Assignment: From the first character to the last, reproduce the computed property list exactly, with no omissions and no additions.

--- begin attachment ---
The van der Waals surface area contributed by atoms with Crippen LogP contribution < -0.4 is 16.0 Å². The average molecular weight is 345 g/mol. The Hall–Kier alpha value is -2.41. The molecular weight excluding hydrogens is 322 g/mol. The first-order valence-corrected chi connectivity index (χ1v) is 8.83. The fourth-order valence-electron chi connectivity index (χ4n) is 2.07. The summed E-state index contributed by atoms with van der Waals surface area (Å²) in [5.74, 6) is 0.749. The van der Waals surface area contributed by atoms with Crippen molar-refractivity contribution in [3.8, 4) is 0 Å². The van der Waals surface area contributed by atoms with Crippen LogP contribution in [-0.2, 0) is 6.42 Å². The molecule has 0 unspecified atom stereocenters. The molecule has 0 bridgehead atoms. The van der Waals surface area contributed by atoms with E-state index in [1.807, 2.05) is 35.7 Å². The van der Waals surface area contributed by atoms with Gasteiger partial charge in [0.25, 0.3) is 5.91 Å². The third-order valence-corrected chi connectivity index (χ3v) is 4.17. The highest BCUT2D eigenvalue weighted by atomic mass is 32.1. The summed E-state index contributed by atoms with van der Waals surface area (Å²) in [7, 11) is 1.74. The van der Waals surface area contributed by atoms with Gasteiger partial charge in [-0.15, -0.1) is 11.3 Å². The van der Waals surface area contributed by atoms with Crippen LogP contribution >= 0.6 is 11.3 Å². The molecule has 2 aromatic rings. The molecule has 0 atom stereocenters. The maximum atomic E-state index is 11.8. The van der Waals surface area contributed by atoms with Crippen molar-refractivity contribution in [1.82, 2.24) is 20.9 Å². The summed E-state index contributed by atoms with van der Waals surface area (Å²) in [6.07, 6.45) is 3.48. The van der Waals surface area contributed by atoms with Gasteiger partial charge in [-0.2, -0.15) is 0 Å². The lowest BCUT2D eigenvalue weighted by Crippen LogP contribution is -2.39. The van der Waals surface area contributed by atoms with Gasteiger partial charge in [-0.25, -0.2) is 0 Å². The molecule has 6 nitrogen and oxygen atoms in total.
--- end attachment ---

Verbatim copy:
The van der Waals surface area contributed by atoms with Crippen LogP contribution < -0.4 is 16.0 Å². The average molecular weight is 345 g/mol. The Hall–Kier alpha value is -2.41. The molecular weight excluding hydrogens is 322 g/mol. The first-order valence-corrected chi connectivity index (χ1v) is 8.83. The fourth-order valence-electron chi connectivity index (χ4n) is 2.07. The summed E-state index contributed by atoms with van der Waals surface area (Å²) in [5.74, 6) is 0.749. The van der Waals surface area contributed by atoms with Crippen molar-refractivity contribution in [3.8, 4) is 0 Å². The van der Waals surface area contributed by atoms with Crippen LogP contribution in [-0.2, 0) is 6.42 Å². The molecule has 0 unspecified atom stereocenters. The molecule has 0 bridgehead atoms. The van der Waals surface area contributed by atoms with E-state index in [1.807, 2.05) is 35.7 Å². The van der Waals surface area contributed by atoms with Gasteiger partial charge in [0.25, 0.3) is 5.91 Å². The third-order valence-corrected chi connectivity index (χ3v) is 4.17. The highest BCUT2D eigenvalue weighted by atomic mass is 32.1. The summed E-state index contributed by atoms with van der Waals surface area (Å²) in [7, 11) is 1.74. The van der Waals surface area contributed by atoms with Gasteiger partial charge in [-0.15, -0.1) is 11.3 Å². The van der Waals surface area contributed by atoms with Crippen LogP contribution >= 0.6 is 11.3 Å². The molecule has 2 aromatic rings. The molecule has 0 atom stereocenters. The maximum atomic E-state index is 11.8. The van der Waals surface area contributed by atoms with Crippen molar-refractivity contribution in [1.82, 2.24) is 20.9 Å². The summed E-state index contributed by atoms with van der Waals surface area (Å²) in [6.07, 6.45) is 3.48. The van der Waals surface area contributed by atoms with Gasteiger partial charge in [-0.2, -0.15) is 0 Å². The lowest BCUT2D eigenvalue weighted by Crippen LogP contribution is -2.39. The van der Waals surface area contributed by atoms with Gasteiger partial charge in [-0.25, -0.2) is 0 Å². The molecule has 6 nitrogen and oxygen atoms in total.